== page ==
To look at indirectness, we will add utterances with negation, which are indirect insofar as they convey less information than their positive form (e.g., “not amazing” is potentially true of 1 - 4 hearts).

///fold:
var utterances = [
  "yes_terrible","yes_bad","yes_good","yes_amazing",
  "not_terrible","not_bad","not_good","not_amazing"
];

var states = [0, 1,2,3];

var isNegation = function(utt){
  return (utt.split("_")[0] == "not")
};

var cost_yes = 0;
var cost_neg = 0.35;
// in Yoon, Tessler, et al. (2020), the speaker optimality parameters were set to be the same value
var speakerOptimality = 4;
var speakerOptimality2 = 4;

var round = function(x){
  return Math.round(x * 100) / 100
}

var weightBins = map(round, _.range(0,1, 0.05))
var phiWeights = repeat(weightBins.length, function(){1})

var cost = function(utterance){
  return isNegation(utterance) ? cost_neg : cost_yes
}
// var uttCosts = map(function(u) {
//   return isNegation(u) ? Math.exp(-cost_neg) : Math.exp(-cost_yes)
// }, utterances)
//
// var utterancePrior = Infer({model: function(){
//   return utterances[discrete(uttCosts)]
// }});

// Parameter values = Maximum A-Posteriori values from Yoon, Tessler et al., (2018)
var literalSemantics = {
  "state": [0, 1, 2, 3],
  "not_amazing": [0.9652,0.9857,0.7873,0.0018],
  "not_bad": [0.0967,0.365,0.7597,0.9174],
  "not_good": [0.9909,0.736,0.2552,0.2228],
  "not_terrible": [0.2749,0.5285,0.728,0.9203],
  "yes_amazing": [4e-04,2e-04,0.1048,0.9788 ],
  "yes_bad": [0.9999,0.8777,0.1759,0.005],
  "yes_good": [0.0145,0.1126,0.9893,0.9999],
  "yes_terrible": [0.9999,0.3142,0.0708,0.0198]
};

var meaning = function(words, state){
  return flip(literalSemantics[words][state]);
};
///

var listener0 = cache(function(utterance) {
  Infer({model: function(){
    var state = uniformDraw(states);
    var m = meaning(utterance, state);
    condition(m);
    return state;
  }})
}, 10000);

var speaker1 = cache(function(state, phi) {
  Infer({model: function(){

    var utterance = uniformDraw(utterances);
    var L0 = listener0(utterance);

    var utilities = {
      inf: L0.score(state), // log P(s | u)
      soc: expectation(L0) // E[s]
    }
    var speakerUtility = phi * utilities.inf +
        (1-phi) * utilities.soc - cost(utterance);

    factor(speakerOptimality * speakerUtility);

    return utterance;
  }})
}, 10000);

var listener1 = cache(function(utterance) {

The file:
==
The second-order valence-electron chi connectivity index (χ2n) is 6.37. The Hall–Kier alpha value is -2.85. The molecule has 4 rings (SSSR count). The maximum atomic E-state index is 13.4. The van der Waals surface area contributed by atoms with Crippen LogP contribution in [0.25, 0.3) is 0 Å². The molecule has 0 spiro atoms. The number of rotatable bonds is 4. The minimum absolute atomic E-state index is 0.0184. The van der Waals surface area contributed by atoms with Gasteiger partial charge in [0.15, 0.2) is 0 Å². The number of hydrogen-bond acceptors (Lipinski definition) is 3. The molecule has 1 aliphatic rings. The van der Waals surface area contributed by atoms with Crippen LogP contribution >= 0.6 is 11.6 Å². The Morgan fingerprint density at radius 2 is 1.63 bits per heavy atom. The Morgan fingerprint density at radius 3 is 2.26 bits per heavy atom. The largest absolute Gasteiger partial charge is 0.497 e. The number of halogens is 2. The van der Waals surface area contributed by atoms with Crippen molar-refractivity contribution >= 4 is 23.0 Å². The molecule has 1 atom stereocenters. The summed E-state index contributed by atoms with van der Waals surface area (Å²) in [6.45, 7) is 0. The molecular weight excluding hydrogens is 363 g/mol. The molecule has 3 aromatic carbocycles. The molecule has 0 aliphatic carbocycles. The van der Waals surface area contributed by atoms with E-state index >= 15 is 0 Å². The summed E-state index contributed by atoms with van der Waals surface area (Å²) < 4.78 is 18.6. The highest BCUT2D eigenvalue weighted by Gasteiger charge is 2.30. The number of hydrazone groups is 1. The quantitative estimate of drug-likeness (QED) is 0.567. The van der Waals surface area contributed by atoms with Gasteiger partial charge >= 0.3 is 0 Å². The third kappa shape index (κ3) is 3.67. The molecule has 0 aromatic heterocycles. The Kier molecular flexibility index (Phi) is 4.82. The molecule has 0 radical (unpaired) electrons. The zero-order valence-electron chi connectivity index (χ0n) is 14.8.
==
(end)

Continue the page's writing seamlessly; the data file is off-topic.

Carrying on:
Infer({model: function(){

    var phi = categorical({vs: weightBins, ps: phiWeights})
    var state = uniformDraw(states);
    var S1 = speaker1(state, phi);

    observe(S1, utterance)

    return {
      state: state,
      phi: phi
    }

  }})
}, 10000);

var speaker2 = function(state, phi, weights) {
  Infer({model: function(){

    var utterance = uniformDraw(utterances);
    var L1 = listener1(utterance);
    var L1_state = marginalize(L1, "state");
    var L1_goals = marginalize(L1, "phi");

    var utilities = {
      inf: L1_state.score(state), // log P(s | u)
      soc: expectation(L1_state), // E [s]
      pres: L1_goals.score(phi) // // log P(phi | u)
    }

    var totalUtility = weights.soc * utilities.soc +
        weights.pres * utilities.pres +
        weights.inf * utilities.inf - cost(utterance);

    factor(speakerOptimality2 * totalUtility)

    var utt = utterance.split("_")
    return {
      "utterance particle": utt[0], utterance: utt[1]
    }

  }})
};

// Parameter values = Maximum A-Posteriori values from Yoon, Tessler et al., (2018)
display('Listener gives presentation, worthy of 0 out of 4 hearts ("truly terrible")...')

// informational
display("Speaker wants to give Listener accurate and informative feedback")
viz(speaker2(0, 0.5, {soc: 0.05, pres: 0.60, inf: 0.35}))

// social
display("Speaker wants to make Listener feel good")
viz(speaker2(0, 0.35, {soc: 0.30, pres: 0.45, inf: 0.25}))

// both
display("Speaker wants to make Listener feel good AND give accurate and informative feedback")
viz(speaker2(0, 0.35, {soc: 0.10, pres: 0.55, inf: 0.35}))

Exercises:

  1. What does the pragmatic listener infer when she hears “not amazing”? How does the pragmatic listener interpret the other “indirect” utterances?
  2. Write a purely informative speaker2, who only cares about conveying state, but knows that the pragmatic listener will reason about both phi and state. Does it make different predictions from the model defined above?
  3. Write a purely self-presentational speaker2, who only cares about conveying phi, but knows that the pragmatic listener will reason about both phi and state. Does it make different predictions from the model defined above?
  4. Write an alternative speaker2 who, like speaker1, is actually both kind and informative (as opposed to the self-presentational speaker model above). Does it make different predictions from the model defined above?